In South Sudan, teachers receive a very low monthly salary. A teacher in pay grade 14 receives a monthly salary of about 1,150 South Sudanese Pounds (SSP). This is less than 9 USD. As a result, many trained teachers have been leaving the teaching profession for better-paying jobs, forcing schools to recruit untrained and unqualified volunteer teachers who are placed in lower salary grades. Coupled with the deteriorating purchasing power of the South Sudanese Pound (SSP), the monthly salary of a teacher is barely enough to feed a family for two days.
A common practice is for parents and guardians to supplement the salaries of volunteer teachers. However, since the political crisis that broke out in December 2013, many parents and guardians in the Greater Upper Nile region rely on food aid from humanitarian partners, with little money to spare.
Manyo County has been heavily affected by the political crisis since 2013. The Girls’ Education South Sudan (GESS) programme was re-introduced in the Manyo County in the year 2018 after calm was restored. Due to the severity of the fighting, most of the schools were closed until 2019 when six schools reopened. This number increased to seven schools in 2020 and at the time of writing this document, 15 schools are due to reopen at the beginning of May.
Schools in Manyo County continue to benefit from the GESS programme, with more girls qualifying for Cash Transfers, and schools for Capitation Grants, every year. However, teachers continue to receive low and irregular salaries. For example, the salary for September 2020 was paid in March 2021, and most of the teachers were paid 1,200 SSP, as they are untrained and therefore categorised in the lowest pay grade.
Simon Bol Ajing is a former Member of Parliament for the now-defunct Fashoda State. He was elected as the chairperson of the School Management Committee (SMC) for Nyileaj Primary School in Manyo County in 2018 – the same year that GESS was re-introduced in the County. He became deeply troubled by the low and irregular salaries paid to volunteer teachers after witnessing the teachers struggle to support their own families, month after month.
When Simon was elected as the SMC Chairperson, he received a briefing from a GESS School Officer on how to complete the School Development Plan and Budget Pack to receive the Capitation Grant – funds made available to all not-for-profit schools (government, community, and faith-based schools) to help them to supplement running costs and improve the learning environment. The training ignited a fire in Simon. He realised that the SMC had an opportunity to spend the Capitation Grant effectively and a responsibility to raise more funds for the school. During SMC meetings, Simon would apportion a set time to discussing community fundraising.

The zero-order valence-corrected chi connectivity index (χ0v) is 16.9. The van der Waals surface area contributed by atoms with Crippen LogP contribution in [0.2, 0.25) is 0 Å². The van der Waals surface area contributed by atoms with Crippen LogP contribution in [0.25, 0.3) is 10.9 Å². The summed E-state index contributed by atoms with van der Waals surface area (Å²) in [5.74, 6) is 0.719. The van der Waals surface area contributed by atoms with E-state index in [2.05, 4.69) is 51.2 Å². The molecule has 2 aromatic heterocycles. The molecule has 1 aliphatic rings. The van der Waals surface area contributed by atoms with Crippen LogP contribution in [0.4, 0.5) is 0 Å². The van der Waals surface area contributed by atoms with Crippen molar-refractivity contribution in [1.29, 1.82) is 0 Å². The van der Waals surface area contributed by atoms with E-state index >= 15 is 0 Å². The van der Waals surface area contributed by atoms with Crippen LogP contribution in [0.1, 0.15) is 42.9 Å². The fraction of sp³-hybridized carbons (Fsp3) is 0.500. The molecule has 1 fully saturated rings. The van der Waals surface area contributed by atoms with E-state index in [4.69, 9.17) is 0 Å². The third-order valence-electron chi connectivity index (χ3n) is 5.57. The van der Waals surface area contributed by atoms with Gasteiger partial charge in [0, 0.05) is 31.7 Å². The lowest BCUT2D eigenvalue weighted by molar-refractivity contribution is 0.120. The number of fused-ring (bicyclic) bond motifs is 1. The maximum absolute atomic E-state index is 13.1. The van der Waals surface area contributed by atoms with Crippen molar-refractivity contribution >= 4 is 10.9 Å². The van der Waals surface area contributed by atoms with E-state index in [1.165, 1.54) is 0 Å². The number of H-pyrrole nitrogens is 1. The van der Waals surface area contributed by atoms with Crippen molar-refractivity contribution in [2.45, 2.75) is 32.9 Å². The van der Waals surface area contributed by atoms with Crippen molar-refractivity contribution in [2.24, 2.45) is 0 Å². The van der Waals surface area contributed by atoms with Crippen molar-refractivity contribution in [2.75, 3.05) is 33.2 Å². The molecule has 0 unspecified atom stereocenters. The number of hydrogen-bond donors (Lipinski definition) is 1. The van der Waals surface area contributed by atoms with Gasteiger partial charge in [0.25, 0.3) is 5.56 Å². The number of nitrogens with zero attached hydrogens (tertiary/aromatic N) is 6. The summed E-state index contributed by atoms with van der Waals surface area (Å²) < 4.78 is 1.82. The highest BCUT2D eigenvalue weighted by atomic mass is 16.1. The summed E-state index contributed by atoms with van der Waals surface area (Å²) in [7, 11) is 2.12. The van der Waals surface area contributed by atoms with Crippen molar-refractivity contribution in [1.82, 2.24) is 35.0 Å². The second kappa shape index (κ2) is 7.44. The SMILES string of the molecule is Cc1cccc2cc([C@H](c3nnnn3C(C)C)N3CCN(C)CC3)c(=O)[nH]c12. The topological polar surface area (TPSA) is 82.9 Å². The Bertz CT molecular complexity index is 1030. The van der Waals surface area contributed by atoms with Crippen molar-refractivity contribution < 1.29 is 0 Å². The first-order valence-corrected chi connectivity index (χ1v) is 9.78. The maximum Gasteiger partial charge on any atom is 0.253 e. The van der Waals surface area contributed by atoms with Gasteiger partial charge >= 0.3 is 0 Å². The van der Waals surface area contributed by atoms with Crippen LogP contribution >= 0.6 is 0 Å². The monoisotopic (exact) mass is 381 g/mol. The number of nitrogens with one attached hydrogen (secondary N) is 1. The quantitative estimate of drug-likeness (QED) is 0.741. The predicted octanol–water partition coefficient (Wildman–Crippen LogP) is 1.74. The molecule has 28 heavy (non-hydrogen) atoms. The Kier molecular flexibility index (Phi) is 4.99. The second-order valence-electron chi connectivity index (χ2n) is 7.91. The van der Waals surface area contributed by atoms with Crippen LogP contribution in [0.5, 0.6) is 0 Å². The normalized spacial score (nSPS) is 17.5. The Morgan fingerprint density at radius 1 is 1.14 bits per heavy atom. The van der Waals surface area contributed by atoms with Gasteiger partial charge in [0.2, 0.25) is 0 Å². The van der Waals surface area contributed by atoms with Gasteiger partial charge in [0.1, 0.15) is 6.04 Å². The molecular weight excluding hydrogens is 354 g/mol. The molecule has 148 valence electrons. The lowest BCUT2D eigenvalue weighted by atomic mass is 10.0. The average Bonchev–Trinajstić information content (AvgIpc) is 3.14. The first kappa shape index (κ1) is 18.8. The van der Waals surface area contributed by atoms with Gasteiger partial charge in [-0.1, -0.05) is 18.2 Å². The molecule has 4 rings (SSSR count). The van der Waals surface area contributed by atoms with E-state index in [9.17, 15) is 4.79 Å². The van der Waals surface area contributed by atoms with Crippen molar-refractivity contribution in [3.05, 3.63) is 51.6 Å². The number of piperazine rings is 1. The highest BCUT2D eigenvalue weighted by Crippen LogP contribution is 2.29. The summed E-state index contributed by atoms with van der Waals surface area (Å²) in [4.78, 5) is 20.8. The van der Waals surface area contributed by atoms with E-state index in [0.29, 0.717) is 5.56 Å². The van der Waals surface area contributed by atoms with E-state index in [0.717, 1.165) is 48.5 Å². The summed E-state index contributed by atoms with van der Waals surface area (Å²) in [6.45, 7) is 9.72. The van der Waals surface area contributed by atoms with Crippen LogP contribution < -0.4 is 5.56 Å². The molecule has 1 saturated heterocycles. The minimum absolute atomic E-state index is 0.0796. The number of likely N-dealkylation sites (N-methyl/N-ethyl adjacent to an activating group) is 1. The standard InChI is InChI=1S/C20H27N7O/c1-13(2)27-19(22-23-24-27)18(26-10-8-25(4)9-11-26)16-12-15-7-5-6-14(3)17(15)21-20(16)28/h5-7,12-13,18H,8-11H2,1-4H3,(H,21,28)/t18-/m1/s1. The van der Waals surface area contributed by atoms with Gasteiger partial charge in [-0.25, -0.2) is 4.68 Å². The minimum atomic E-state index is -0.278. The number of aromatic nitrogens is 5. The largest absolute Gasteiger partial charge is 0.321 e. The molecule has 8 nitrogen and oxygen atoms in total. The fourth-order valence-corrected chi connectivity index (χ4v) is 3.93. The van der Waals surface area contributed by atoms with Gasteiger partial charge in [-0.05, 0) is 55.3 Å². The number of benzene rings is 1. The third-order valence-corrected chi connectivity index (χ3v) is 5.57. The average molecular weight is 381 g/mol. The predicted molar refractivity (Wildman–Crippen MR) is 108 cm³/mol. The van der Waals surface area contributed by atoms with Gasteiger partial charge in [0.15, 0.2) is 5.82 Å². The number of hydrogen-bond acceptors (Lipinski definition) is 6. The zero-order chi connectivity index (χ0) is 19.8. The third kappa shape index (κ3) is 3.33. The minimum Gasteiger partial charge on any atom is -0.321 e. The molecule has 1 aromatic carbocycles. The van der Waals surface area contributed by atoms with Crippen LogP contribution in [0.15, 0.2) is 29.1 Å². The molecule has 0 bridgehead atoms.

The School Management Committee (SMC) agreed to prioritise the following:
- Payment of incentives for volunteer teachers.
- Procurement of teaching and learning materials, as well as recreational materials.
- Building additional semi-permanent classrooms to add to the two classrooms built by the government.
The SMC explained the function and impact of the GESS Capitation Grants to community members, showing the level of development that could be achieved through the effective use of the money. Community members were shown a clear plan for the further development of the school and asked to contribute whatever they were able to. Through careful planning, the SMC members garnered support from several different sources in the community:
- Each family in the vicinity of the school contribute 15,000 SSP for education annually.
- Local fishermen and boat owners are tasked with raising an annual sum of 1,000,000 SSP for education.
- A monthly fee is collected from those coming into the area for cattle grazing.
- People cutting grass contribute 20% of their earnings to education.
- A vegetable garden was prepared for the school and the produce was used for school feeding. Leftover income is sold and used for educational development.
“After the meeting, I started mobilising each of the groups to fulfil their commitment. In 2019 and 2020, we mobilised enough funds to build four semi-permanent classrooms using mud and iron sheets. We also managed to pay nine teachers a monthly salary of 5,000 SSP per month in 2019 and 10,000 SSP per month in 2020.” Simon notes that the teachers are much more motivated, and he believes that the quality of teaching has improved significantly.
The school has come far under Simon’s effective leadership. His commitment shows how far a school can go if the school management and school community take ownership. Simon now dreams of equipping the school with solar panels and an IT room so that the teachers and learners can access the internet for improved learning opportunities.
To receive a Capitation Grant, schools must submit a simple School Development Plan and a School Budget that details out how the school will spend the money. 5,317 schools across South Sudan had submitted their Schools Development Plans and Budgets for Academic Year 2021 by mid-April.
To find out more about Capitation Grants, go here.